Before his tyrannical regime, there wasn’t any such tension in the region. It is he who imported the bloodshed. He owned the fight that wasn’t ours.

    And now, our sons, brothers and daughters are being mercilessly killed.

    The current seige and bloodshed is a result (reaction to) of the speech of Mr President, Zardari. He owned the war and resolved to keep on fighting against the militants, for a yearly aid worth $ 1.5 billion.

    To me, the Sri Lankan team was targeted by a different terrorist group, suspectedly the RAW.

    Whereas in todays seige, a different group with different targets in mind seems to have been involved…

    Once, our leadership calls in the terrorist/militants’ groups for a talk, the issues would be resolved.

    The opposition says, Pakistan should refuse to accept the aid from the US. This is how, the talks could be begun.

    It means, the peace could be brought back in two phases:
    1) Say NO to the US aid, and when the militants are sure that the Dollars won’t be used to kill their childern…
    2) Invite them to talks.

  8. 8 Anthony
    March 30, 2009 at 14:52

    Well at least they aren’t armed with nuclear weapons…..oh wait a second. So if 167 million feel great loyalty to thier country, why don’t the people revolt against the terrorists and kill them?

    -Anthony, LA, CA

  9. 9 Ahmed
    March 30, 2009 at 14:59

    Mr. Dan

    Please note and let me differ of you that Pakistani people love democracy and and always been in favour of democracy when ever they have been given chance to exercise their democratic right. it proved from History, but misfortunately, democracy was always undermined by internal elements supported by external influential elements.

  10. 10 VictorK
    March 30, 2009 at 15:22

    Questions for Pakistani contributors:
    *what are the main objectives of the terrorist groups in your country, and do those objectives (putting aside the means of attaining them) have any popular support?
    *how do Pakistanis view the US? What does that view mean in practical terms?
    *is Pakistan part of the same ‘war on terror’ being waged by the US, or are there local factors that make yours a distinct and different ‘war on terror’? Is the American connection a help or hindrance in fighting your terrorists?
    *Is there a third, realistic, scenario for Pakistan beyond (a) permanent chaos & violence, or (b) surrender to the Talibanesque forces now terrorising you, as in the Swat Valley, and peace at the price of complete submission to them?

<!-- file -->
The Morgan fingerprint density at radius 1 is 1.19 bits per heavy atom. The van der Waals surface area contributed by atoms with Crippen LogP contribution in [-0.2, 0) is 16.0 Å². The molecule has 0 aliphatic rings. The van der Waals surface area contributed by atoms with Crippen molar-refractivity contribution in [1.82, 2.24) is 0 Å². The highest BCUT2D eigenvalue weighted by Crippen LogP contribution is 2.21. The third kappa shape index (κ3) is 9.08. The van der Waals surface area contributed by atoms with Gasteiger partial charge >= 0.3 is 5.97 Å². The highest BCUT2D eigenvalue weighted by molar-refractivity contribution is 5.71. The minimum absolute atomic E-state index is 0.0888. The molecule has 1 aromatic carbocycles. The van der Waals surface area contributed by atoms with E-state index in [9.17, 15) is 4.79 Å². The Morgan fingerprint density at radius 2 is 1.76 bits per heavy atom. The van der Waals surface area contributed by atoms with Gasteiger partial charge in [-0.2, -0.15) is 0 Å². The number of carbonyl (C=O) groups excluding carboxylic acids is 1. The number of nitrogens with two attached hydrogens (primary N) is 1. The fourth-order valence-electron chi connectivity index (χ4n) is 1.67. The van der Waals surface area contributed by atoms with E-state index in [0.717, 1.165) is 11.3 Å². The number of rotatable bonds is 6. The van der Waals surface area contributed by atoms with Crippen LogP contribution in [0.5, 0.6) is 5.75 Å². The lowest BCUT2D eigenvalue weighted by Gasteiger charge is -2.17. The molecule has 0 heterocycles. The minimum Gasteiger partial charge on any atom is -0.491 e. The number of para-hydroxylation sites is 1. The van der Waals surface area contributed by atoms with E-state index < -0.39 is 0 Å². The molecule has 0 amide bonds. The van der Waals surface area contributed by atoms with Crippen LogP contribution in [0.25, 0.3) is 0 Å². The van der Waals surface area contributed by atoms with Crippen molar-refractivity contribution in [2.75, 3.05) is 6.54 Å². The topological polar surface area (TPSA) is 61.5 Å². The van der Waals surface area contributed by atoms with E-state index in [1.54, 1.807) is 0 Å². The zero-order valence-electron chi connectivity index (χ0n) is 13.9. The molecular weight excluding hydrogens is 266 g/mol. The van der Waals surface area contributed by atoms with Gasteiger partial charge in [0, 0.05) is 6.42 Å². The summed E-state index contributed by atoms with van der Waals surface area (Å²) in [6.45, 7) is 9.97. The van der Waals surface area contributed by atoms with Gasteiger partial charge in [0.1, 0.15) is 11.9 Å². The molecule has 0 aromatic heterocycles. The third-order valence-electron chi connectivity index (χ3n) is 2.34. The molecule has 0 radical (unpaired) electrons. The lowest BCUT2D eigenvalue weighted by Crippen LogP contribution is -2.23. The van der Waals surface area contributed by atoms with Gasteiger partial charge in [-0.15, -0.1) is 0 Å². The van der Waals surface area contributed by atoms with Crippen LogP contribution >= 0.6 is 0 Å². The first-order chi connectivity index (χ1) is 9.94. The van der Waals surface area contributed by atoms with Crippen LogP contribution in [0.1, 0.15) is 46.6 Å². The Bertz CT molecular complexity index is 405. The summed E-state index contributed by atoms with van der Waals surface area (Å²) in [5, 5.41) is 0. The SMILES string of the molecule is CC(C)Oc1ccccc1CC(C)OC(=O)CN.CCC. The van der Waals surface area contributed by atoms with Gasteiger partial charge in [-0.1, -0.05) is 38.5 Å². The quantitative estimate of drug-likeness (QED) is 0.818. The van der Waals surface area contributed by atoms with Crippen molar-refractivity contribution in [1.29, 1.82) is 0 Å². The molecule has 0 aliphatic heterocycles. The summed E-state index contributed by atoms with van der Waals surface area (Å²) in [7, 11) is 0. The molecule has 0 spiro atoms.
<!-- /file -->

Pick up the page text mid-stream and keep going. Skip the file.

*doesn’t making Islam central to your state render securing peace precarious: there will always be people who find things insufficiently Islamic and who will fight until ‘true Islam’ rules what is supposed to be an Islamic state?
    *In retrospect, given the state in which your country finds itself, and in light of India’s sustained political and economic success, do you think partititon has been a success or failure for Pakistan?

  11. 11 Archibald in Oregon
    March 30, 2009 at 15:32

    Do Pakistanis hesitate to judge Islamic terrorism, because many of the justifications for this terrorism come from interpretations of Islamic doctrine that they obey rather than agree with? Is this because heresy is a more grievous offense than outright violence in defence of the Koran? Is it sympathy for the overall cause against the infidel establishment? Or is it none of these?

  12. 12 Dan
    March 30, 2009 at 15:35

    Ahmed
    I understand what you say. There are external elements centered in that area of the world that are undermining Pakistan and Pakistani Democracy but Pakistani’s seem unable or unwilling to stand up to those forces. The dream of Mr. Jinnah has never been realized and I am asking if religious forces have destroyed that dream for Pakistan and her people.
    Those forces gained supremacy after the Soviet invasion of Afghanistan and the unwillingness of the United States to rebuild what was destroyed by the Soviets in Afghanistan. The power vacuum left religious radicals in a position to fill the power vacuum. Now they have pushed into Pakistan but one must also acknowledge that they are also a creation of the Pakistani Intelligence services. You have one hell of a mess on your hands.